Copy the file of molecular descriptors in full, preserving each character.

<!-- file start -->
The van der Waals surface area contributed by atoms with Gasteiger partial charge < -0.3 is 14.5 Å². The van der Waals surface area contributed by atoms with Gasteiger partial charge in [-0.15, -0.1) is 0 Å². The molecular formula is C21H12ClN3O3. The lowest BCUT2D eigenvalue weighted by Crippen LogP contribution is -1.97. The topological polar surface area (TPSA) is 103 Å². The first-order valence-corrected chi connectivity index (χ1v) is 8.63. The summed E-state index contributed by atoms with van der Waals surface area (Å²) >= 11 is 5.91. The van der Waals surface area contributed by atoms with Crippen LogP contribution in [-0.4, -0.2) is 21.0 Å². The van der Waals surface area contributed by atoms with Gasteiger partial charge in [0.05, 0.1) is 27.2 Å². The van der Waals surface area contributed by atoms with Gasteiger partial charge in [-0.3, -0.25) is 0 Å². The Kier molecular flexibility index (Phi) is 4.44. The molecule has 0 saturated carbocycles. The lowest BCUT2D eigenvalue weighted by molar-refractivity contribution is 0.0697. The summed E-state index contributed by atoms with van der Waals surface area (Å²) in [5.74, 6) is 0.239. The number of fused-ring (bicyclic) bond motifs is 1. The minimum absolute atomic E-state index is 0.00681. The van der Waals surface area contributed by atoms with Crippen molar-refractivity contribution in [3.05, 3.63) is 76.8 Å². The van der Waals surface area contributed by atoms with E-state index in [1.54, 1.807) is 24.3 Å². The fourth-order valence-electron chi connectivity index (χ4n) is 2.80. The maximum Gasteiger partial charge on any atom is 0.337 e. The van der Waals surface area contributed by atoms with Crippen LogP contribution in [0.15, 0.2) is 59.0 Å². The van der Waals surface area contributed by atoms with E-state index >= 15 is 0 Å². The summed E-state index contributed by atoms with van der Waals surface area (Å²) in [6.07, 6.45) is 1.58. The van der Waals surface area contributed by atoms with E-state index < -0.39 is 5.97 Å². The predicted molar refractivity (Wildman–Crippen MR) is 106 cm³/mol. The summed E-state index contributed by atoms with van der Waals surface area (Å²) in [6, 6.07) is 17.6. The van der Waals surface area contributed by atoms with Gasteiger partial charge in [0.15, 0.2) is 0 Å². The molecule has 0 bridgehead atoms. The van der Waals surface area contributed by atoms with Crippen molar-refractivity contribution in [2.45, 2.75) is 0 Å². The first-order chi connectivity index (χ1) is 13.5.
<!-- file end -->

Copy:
The van der Waals surface area contributed by atoms with Gasteiger partial charge < -0.3 is 14.5 Å². The van der Waals surface area contributed by atoms with Gasteiger partial charge in [-0.15, -0.1) is 0 Å². The molecular formula is C21H12ClN3O3. The lowest BCUT2D eigenvalue weighted by Crippen LogP contribution is -1.97. The topological polar surface area (TPSA) is 103 Å². The first-order valence-corrected chi connectivity index (χ1v) is 8.63. The summed E-state index contributed by atoms with van der Waals surface area (Å²) >= 11 is 5.91. The van der Waals surface area contributed by atoms with Crippen LogP contribution in [-0.4, -0.2) is 21.0 Å². The van der Waals surface area contributed by atoms with Gasteiger partial charge in [0.05, 0.1) is 27.2 Å². The van der Waals surface area contributed by atoms with Gasteiger partial charge in [-0.3, -0.25) is 0 Å². The Kier molecular flexibility index (Phi) is 4.44. The molecule has 0 saturated carbocycles. The lowest BCUT2D eigenvalue weighted by molar-refractivity contribution is 0.0697. The summed E-state index contributed by atoms with van der Waals surface area (Å²) in [5.74, 6) is 0.239. The number of fused-ring (bicyclic) bond motifs is 1. The minimum absolute atomic E-state index is 0.00681. The van der Waals surface area contributed by atoms with Crippen molar-refractivity contribution in [3.05, 3.63) is 76.8 Å². The van der Waals surface area contributed by atoms with E-state index in [1.54, 1.807) is 24.3 Å². The fourth-order valence-electron chi connectivity index (χ4n) is 2.80. The maximum Gasteiger partial charge on any atom is 0.337 e. The van der Waals surface area contributed by atoms with Crippen LogP contribution in [0.15, 0.2) is 59.0 Å². The van der Waals surface area contributed by atoms with E-state index >= 15 is 0 Å². The summed E-state index contributed by atoms with van der Waals surface area (Å²) in [6.07, 6.45) is 1.58. The van der Waals surface area contributed by atoms with E-state index < -0.39 is 5.97 Å². The predicted molar refractivity (Wildman–Crippen MR) is 106 cm³/mol. The summed E-state index contributed by atoms with van der Waals surface area (Å²) in [6, 6.07) is 17.6. The van der Waals surface area contributed by atoms with Gasteiger partial charge in [0.15, 0.2) is 0 Å². The molecule has 0 bridgehead atoms. The van der Waals surface area contributed by atoms with Crippen molar-refractivity contribution in [2.45, 2.75) is 0 Å². The first-order chi connectivity index (χ1) is 13.5.